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  The V.I. Department of Justice will provide excellent, independent, and ethical legal services for the U.S. Virgin Islands in order to achieve justice and to assert, protect, and defend the rights of the people.
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  CRIMINAL DIVISION
 
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     The Criminal Division, under the supervision of the Criminal Division Chiefs in the Districts of St. Thomas/St. John and St. Croix, is responsible for the prosecution, in the Superior Court of the Virgin Islands, of all criminal matters on behalf of the Government of the Virgin Islands, which include felony, misdemeanor and traffic violation cases.

     The Criminal Division also prosecutes matters in the Family Court involving juvenile delinquency, and litigates child abuse and neglect cases on behalf of the Department of Human Services.

     The Criminal Division also handles Family Court cases seeking Involuntary Commitment of the Mentally Ill and Guardianship cases at the
request of the Department of Human Services.

     The Criminal Division includes two specialized units, the Domestic Violence and Sexual Assault Unit and the Family/Special Victims Unit.

 

Quincy McRae, Esq.
Criminal Division Chief

Virgin Islands Department of Justice
Office of the Attorney General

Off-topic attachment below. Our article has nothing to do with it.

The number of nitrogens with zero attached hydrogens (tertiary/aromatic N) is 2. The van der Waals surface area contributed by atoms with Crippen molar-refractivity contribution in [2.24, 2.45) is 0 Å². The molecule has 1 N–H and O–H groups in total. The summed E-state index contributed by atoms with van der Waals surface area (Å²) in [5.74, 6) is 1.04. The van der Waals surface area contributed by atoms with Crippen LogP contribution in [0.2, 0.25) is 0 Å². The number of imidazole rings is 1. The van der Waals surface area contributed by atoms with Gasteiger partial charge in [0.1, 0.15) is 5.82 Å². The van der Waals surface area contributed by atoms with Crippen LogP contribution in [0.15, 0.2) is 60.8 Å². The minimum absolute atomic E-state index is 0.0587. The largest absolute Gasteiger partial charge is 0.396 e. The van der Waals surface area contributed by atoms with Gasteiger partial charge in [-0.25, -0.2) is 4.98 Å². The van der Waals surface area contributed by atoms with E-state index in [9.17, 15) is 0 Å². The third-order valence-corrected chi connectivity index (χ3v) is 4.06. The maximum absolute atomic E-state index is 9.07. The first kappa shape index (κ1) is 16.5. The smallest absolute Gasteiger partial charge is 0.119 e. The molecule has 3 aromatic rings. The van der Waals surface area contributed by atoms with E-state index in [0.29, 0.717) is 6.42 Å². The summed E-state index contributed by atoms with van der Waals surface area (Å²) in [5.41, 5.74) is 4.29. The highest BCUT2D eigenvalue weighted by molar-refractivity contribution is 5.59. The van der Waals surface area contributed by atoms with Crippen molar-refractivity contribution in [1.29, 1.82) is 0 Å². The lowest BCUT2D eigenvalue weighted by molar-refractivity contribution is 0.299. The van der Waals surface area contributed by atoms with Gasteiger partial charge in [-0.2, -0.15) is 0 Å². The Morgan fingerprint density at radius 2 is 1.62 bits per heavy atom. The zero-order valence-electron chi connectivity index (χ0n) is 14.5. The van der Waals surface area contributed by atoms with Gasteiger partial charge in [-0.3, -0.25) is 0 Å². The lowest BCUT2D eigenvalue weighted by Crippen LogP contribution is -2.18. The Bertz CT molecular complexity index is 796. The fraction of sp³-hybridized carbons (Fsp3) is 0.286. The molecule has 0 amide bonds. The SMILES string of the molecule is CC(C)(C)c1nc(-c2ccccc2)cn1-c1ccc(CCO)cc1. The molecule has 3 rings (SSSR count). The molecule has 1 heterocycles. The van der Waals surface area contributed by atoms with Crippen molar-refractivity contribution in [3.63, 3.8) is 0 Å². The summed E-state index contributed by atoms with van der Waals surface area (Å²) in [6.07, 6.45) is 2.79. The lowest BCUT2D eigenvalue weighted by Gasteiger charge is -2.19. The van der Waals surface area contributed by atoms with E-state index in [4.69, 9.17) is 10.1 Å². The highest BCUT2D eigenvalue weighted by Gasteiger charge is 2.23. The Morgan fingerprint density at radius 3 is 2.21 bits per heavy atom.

34-38 Kronprindsens Gade

G.E.R.S. Complex, 2nd Floor

St. Thomas, VI 00802
(340) 774-5666 Ext.169


Virgin Islands Department of Justice
Office of the Attorney General
Design Centre Building
6040 Castle Coakley
Christiansted
St. Croix, Virgin Islands 00820
(340) 773-0295 Ext.203

 



 
  
 
  
 

How do I go about filing a complaint?

 

    Criminal charges generally begin with an investigation by a law enforcement agency, usually the Virgin Islands Police Department so, you should start there. If your case involves unique circumstances, our office will assist you in determining the appropriate agency with which to make a report.

 

What happens after a police officer files a report?

 

     If the person is not arrested on site, the matter is referred to the Attorney General’s Office to determine if the facts warrant the filing of a formal complaint. Before such a complaint is filed, the prosecutor must determine whether he or she can prove the elements of a crime beyond a reasonable doubt, and must consider the totality of the circumstances when making this determination.  

 

 

What happens after the person is arrested?

 

     The defendant is brought before the court for an initial hearing. The defendant is given a copy of the charging information, which is read aloud by a Judge. The defendant enters a plea; a bond is set by the court and a determination is made as to the defendant’s ability to pay for an attorney. If the defendant is unable to pay for an attorney, the court will appoint one to him or her. Finally, the court will set pre-trial conference and trial dates.

 

How do I get a Restraining Order?

 

     The Attorney General’s Office does not issue restraining orders. To obtain a restraining order, contact the Virgin Islands Superior Court for information on its filing procedures.

 

What if I decide to drop the charges and/ or not testify?